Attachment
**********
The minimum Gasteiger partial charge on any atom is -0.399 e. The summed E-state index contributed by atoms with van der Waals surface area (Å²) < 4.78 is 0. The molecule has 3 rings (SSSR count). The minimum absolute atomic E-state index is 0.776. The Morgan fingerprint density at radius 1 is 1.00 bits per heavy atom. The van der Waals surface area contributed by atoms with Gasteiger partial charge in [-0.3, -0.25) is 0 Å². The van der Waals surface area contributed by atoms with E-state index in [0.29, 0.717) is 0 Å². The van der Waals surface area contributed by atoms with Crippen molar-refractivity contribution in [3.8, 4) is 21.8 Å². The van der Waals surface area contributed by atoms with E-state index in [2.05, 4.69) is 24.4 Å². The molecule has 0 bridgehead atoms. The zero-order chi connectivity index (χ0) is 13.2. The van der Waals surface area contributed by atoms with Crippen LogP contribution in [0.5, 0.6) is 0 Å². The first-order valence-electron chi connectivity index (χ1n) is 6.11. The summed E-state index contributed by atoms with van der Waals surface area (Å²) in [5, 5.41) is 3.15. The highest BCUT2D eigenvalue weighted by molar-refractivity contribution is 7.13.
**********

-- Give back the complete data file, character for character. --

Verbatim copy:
The minimum Gasteiger partial charge on any atom is -0.399 e. The summed E-state index contributed by atoms with van der Waals surface area (Å²) < 4.78 is 0. The molecule has 3 rings (SSSR count). The minimum absolute atomic E-state index is 0.776. The Morgan fingerprint density at radius 1 is 1.00 bits per heavy atom. The van der Waals surface area contributed by atoms with Gasteiger partial charge in [-0.3, -0.25) is 0 Å². The van der Waals surface area contributed by atoms with E-state index in [0.29, 0.717) is 0 Å². The van der Waals surface area contributed by atoms with Crippen molar-refractivity contribution in [3.8, 4) is 21.8 Å². The van der Waals surface area contributed by atoms with E-state index in [2.05, 4.69) is 24.4 Å². The molecule has 0 bridgehead atoms. The zero-order chi connectivity index (χ0) is 13.2. The van der Waals surface area contributed by atoms with Crippen LogP contribution in [0.5, 0.6) is 0 Å². The first-order valence-electron chi connectivity index (χ1n) is 6.11. The summed E-state index contributed by atoms with van der Waals surface area (Å²) in [5, 5.41) is 3.15. The highest BCUT2D eigenvalue weighted by molar-refractivity contribution is 7.13.